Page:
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On the Horizon: Parasitic Malware Will Feast on Critical Infrastructure
Parasitic malware, which seeks to steal processing power, has traditionally targeted computers and mobile devices. In the coming years, this type of malware will evolve to target more powerful, industrial sources of processing power such as Industrial Control Systems (ICS), cloud infrastructures, critical national infrastructure (CNI) and the IoT. The malware's primary goal will be to feast on processing power, remaining undetected for as long as possible. Services will be significantly disrupted, becoming entirely unresponsive as they have the life sucked out of them.
At the Information Security Forum, we anticipate that unprepared organizations will have a wide, and often unmonitored, attack surface that can be targeted by parasitic malware. They will see infected devices constantly running at full capacity, raising electricity costs and compromising functionality. Systems will degrade, in some cases leading to unexpected failure that halts critical services.
Every organization will be susceptible to parasitic malware. However, environments with high power consumption (such as power stations, water and waste treatment plants and data centers) and those reliant on industrial IoT (such as computerized warehouses, automated factories and smart cities) will become enticing targets for malicious attackers as high-power consumption tends to mask the energy usage of parasitic malware.
What is the Justification for This Threat?
ICS, combined with the increased adoption of IoT devices with greater processing power, will provide new and irresistible targets for parasitic malware. Additionally, smart cities have a high degree of digital adoption and, according to ISACA's 2018 Smart City survey, are particularly susceptible to malware.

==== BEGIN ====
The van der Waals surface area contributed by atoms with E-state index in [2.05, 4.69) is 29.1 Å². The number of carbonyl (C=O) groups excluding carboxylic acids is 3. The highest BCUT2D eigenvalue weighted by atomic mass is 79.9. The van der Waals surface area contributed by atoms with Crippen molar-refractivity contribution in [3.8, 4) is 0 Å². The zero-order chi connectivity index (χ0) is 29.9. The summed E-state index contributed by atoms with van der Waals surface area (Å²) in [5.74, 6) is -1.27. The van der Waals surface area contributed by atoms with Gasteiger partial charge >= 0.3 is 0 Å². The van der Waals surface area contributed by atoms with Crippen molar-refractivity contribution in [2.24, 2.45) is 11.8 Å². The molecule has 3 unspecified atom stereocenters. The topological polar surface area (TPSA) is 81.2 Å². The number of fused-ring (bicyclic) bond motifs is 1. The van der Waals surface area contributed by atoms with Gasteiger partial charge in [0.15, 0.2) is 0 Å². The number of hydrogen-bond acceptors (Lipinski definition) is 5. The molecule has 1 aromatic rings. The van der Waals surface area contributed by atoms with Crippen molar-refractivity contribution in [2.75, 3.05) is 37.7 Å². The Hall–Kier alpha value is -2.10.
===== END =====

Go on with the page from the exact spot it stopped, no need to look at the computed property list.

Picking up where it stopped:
'Cryptojacking' is a particularly popular strain of parasitic malware. It is installed on devices and steals processing power in order to illegally mine cryptocurrency. There has been a spectacular growth in cases of cryptojacking on computers and mobile devices and that this form of malware is taking over from ransomware as the most prevalent type of malware. Botnets, which also feast on processing power, are continuing to grow in scale and have already proved to have detrimental impacts on infected devices.
Parasitic malware infections on computers and other devices have already proven to generate significant costs to business. Their consumption of computational resources can cause business-critical systems to slow down or stop functioning entirely with compromised machines even infecting other network-connected devices. Parasitic malware can also exploit often overlooked security holes in a company's network. Organizations infected with parasitic malware are also likely to be vulnerable to other exploits and attacks, such as ransomware.
Given the significant power consumption of ICS and its relatively weak security, lack of monitoring and poor patching regimes, it will become the next frontier for parasitic malware. ICS environments often rely on older hardware and low-bandwidth networks. Consequently, even a slight increase in load could leave them unresponsive. Early 2018 saw the first documented cryptojacking malware attack on an ICS network, targeting a water utility in Europe. The attack was detected by chance before the network was compromised. However, it is just a matter of time before there is a successful attack and CNI is impacted by a serious infection.
Cloud infrastructure will also be a target for parasitic malware because it offers an attack surface with large amounts of processing power in an environment where computer resource consumption is difficult to monitor. In February 2018, Tesla found a strain of parasitic malware mining Monero on its AWS cloud servers. Although there was no major impact in this particular case, it indicates the potential for such malware to affect cloud environments.
How Can Your Organization Prepare?
Organizations should start implementing suitable controls to protect against parasitic malware holistically across the business, including areas that have ICS, IoT and cloud deployments.
About the author: Steve Durbin is Managing Director of the Information Security Forum (ISF). His main areas of focus include strategy, information technology, cyber security and the emerging security threat landscape across both the corporate and personal environments. Previously, he was senior vice president at Gartner.
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